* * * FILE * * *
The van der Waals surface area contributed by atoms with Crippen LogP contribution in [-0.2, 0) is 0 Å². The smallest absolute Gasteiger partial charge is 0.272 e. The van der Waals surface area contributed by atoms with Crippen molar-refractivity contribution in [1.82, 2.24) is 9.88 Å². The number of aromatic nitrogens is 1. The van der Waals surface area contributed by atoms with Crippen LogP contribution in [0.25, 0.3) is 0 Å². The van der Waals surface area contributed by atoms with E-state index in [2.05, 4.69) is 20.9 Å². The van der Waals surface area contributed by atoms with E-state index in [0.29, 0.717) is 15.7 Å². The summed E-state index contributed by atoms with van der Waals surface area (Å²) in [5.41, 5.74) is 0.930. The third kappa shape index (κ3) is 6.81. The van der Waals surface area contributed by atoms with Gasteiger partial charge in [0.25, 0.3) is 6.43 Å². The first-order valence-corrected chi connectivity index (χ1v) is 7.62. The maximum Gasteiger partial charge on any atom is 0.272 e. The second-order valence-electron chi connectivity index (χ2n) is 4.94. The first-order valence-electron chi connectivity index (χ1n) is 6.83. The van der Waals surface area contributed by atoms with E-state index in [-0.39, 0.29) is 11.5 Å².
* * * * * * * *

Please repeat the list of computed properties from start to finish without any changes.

The van der Waals surface area contributed by atoms with Crippen LogP contribution in [-0.2, 0) is 0 Å². The smallest absolute Gasteiger partial charge is 0.272 e. The van der Waals surface area contributed by atoms with Crippen molar-refractivity contribution in [1.82, 2.24) is 9.88 Å². The number of aromatic nitrogens is 1. The van der Waals surface area contributed by atoms with Crippen LogP contribution in [0.25, 0.3) is 0 Å². The van der Waals surface area contributed by atoms with E-state index in [2.05, 4.69) is 20.9 Å². The van der Waals surface area contributed by atoms with E-state index in [0.29, 0.717) is 15.7 Å². The summed E-state index contributed by atoms with van der Waals surface area (Å²) in [5.41, 5.74) is 0.930. The third kappa shape index (κ3) is 6.81. The van der Waals surface area contributed by atoms with Gasteiger partial charge in [0.25, 0.3) is 6.43 Å². The first-order valence-corrected chi connectivity index (χ1v) is 7.62. The maximum Gasteiger partial charge on any atom is 0.272 e. The second-order valence-electron chi connectivity index (χ2n) is 4.94. The first-order valence-electron chi connectivity index (χ1n) is 6.83. The van der Waals surface area contributed by atoms with E-state index in [-0.39, 0.29) is 11.5 Å².